I was 19 years old and coming out of the bathroom in the basement of a Portland church one afternoon when the head deacon grabbed me and forcefully kissed me. He was Donald Trump’s age. An old man by anyone’s account.

It was gross.

I pushed him away, didn’t say anything and ran up the stairs and out the doors of that church.

I never told anyone about that. Not then and not for years. He was a beloved deacon in that church. It was going to be my word against his. Nobody was going to believe me. And, besides, I had suffered much worse abuse at much earlier age, so in comparison, it didn’t seem like such a big deal. It was wrong. It was gross. It was a violation. It was predatory. But he had not violated me to the same degree other men had violated me as a child. So it was easy to tell myself it was no big deal.

So I understood why Roy Moore’s victims waited years to come forward. Because they knew that they would face the very sort of scrutiny they are being faced with every single day – a community of religious folks who question their every deed while never once considering that Roy Moore actually did grope young girls. That he really does have a deeper problem, a perverse attraction to young girls. The way that deacon at the Portland church did.

It’s easy to see why religious folks are prone to believe old men over young girls. We only have to turn to the Bible for the model for that. A woman raped is considered vile by Biblical standards. She becomes unworthy. Tainted. Defiled. Sullied. Desecrated.

Her rapist?

He’s just a man whose natural instincts got the better of him.  Poor fellow.

That model is perpetuated over and over and over again in American culture, in our courts and in our churches, and now in the highest offices in our land.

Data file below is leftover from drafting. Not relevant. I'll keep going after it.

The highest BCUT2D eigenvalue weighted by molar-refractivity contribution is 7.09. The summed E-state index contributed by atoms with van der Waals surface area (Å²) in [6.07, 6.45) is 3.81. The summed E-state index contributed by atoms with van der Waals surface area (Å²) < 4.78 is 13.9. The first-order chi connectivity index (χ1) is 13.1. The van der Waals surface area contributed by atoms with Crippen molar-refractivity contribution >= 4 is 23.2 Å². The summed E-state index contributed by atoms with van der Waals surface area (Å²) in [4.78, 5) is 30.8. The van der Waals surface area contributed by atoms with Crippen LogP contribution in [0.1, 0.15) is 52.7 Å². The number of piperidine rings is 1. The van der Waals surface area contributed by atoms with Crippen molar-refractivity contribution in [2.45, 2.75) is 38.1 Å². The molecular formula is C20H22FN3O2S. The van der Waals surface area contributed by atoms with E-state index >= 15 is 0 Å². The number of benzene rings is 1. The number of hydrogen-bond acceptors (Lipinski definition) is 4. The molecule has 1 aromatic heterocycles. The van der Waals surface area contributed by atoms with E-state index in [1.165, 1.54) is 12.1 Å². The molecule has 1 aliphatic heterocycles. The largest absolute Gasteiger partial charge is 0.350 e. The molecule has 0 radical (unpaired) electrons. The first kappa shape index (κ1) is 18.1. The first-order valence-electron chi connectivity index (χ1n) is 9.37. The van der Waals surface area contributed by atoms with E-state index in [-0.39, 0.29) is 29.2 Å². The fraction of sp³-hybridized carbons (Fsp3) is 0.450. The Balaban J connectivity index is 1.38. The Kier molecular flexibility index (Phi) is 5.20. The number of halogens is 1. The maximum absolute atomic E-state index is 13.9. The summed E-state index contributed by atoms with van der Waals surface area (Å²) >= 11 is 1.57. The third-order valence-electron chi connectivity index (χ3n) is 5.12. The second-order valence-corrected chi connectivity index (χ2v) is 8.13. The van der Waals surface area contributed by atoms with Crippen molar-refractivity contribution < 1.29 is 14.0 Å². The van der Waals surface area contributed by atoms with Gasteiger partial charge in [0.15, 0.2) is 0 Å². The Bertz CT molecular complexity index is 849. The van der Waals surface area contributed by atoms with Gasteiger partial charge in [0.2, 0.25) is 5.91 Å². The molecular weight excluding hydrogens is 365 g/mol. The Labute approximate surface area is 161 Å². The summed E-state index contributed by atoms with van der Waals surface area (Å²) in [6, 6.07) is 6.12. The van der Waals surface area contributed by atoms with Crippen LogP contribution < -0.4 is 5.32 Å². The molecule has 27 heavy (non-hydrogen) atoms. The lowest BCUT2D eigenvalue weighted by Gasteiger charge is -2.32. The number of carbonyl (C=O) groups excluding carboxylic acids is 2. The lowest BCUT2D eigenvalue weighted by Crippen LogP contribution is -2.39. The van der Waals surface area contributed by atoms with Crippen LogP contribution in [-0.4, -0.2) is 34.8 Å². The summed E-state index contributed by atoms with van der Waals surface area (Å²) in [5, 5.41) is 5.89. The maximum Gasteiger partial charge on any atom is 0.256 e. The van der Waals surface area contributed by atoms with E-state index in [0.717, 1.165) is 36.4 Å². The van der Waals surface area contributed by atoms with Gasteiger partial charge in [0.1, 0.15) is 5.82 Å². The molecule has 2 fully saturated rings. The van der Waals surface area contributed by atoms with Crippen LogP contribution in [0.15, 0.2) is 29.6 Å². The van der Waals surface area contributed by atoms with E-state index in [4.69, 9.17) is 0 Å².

My heart aches for the women who have come forward with their stories of abuse at the hands of Roy Moore. I want to hug each one and apologize to them, the way my husband apologized to those women in the front office last week. I want to tell them I am sorry for the abuse they suffered, and that I am sorry they had to suffer in silence for so long. I want to tell them that I understand. I really do understand. I’ve been them. I get it.

Most of all, I want to say to them: We hear you. We see you. We believe you. We will work to right this wrong on your behalf.

Of course, those are the words that every sex abuse victim of Donald Trump’s have been denied. The women who were preyed upon by Donald Trump continue to be derided and dismissed. Overlooked and cast aside. The women who Trump abused continue to wake up in an America where they are regarded by religious Republicans as tainted and vile women. Or worse yet, mocked by those same religious folks.

I can only imagine the depths of the pain and anguish the victims of Trump endure daily. How must it feel for them to see people praise this man who violated them in the most abusive of ways? How betrayed they must feel on every level. What nightmares do they relive as all these #MeToo stories unfold? And, yet, they continue to be denied any righting of the wrongs done to them.

What must it be like to live in the country where the man who has violated you also happens to be your president?

Will the rest of us ever demand a reckoning for Donald Trump, the sexual predator?

Or are we just going to continue to allow Trump bragging rights to his predatory behavior?

Karen Spears Zacharias is a Gold Star Daughter and author of AFTER THE FLAG HAS BEEN FOLDED (HarperCollins.)




Karen Spears Zacharias

Author/Journalist/Educator. Gold Star Daughter.